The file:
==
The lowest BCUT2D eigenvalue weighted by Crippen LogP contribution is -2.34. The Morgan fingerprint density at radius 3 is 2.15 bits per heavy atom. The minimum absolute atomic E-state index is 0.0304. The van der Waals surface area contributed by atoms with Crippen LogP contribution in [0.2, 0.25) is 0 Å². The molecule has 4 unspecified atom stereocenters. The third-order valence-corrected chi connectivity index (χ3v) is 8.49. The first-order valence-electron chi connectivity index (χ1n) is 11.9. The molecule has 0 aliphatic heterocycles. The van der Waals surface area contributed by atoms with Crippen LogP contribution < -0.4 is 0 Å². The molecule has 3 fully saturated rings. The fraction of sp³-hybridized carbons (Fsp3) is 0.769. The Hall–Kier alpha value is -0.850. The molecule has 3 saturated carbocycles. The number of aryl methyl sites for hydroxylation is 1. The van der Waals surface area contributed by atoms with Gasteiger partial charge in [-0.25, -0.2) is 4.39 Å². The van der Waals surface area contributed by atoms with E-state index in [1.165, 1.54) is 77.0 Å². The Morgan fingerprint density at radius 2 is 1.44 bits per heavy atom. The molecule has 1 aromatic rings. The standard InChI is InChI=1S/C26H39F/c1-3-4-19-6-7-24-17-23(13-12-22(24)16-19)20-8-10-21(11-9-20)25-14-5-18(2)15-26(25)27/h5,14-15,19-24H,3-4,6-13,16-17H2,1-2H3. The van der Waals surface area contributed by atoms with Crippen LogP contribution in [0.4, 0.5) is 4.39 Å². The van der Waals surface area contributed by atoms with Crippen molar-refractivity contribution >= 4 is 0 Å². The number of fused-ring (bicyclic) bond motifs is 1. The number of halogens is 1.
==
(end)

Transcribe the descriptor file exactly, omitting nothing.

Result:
The lowest BCUT2D eigenvalue weighted by Crippen LogP contribution is -2.34. The Morgan fingerprint density at radius 3 is 2.15 bits per heavy atom. The minimum absolute atomic E-state index is 0.0304. The van der Waals surface area contributed by atoms with Crippen LogP contribution in [0.2, 0.25) is 0 Å². The molecule has 4 unspecified atom stereocenters. The third-order valence-corrected chi connectivity index (χ3v) is 8.49. The first-order valence-electron chi connectivity index (χ1n) is 11.9. The molecule has 0 aliphatic heterocycles. The van der Waals surface area contributed by atoms with Crippen LogP contribution < -0.4 is 0 Å². The molecule has 3 fully saturated rings. The fraction of sp³-hybridized carbons (Fsp3) is 0.769. The Hall–Kier alpha value is -0.850. The molecule has 3 saturated carbocycles. The number of aryl methyl sites for hydroxylation is 1. The van der Waals surface area contributed by atoms with Gasteiger partial charge in [-0.25, -0.2) is 4.39 Å². The van der Waals surface area contributed by atoms with E-state index in [1.165, 1.54) is 77.0 Å². The Morgan fingerprint density at radius 2 is 1.44 bits per heavy atom. The molecule has 1 aromatic rings. The standard InChI is InChI=1S/C26H39F/c1-3-4-19-6-7-24-17-23(13-12-22(24)16-19)20-8-10-21(11-9-20)25-14-5-18(2)15-26(25)27/h5,14-15,19-24H,3-4,6-13,16-17H2,1-2H3. The van der Waals surface area contributed by atoms with Crippen LogP contribution in [0.4, 0.5) is 4.39 Å². The van der Waals surface area contributed by atoms with Crippen molar-refractivity contribution >= 4 is 0 Å². The number of fused-ring (bicyclic) bond motifs is 1. The number of halogens is 1.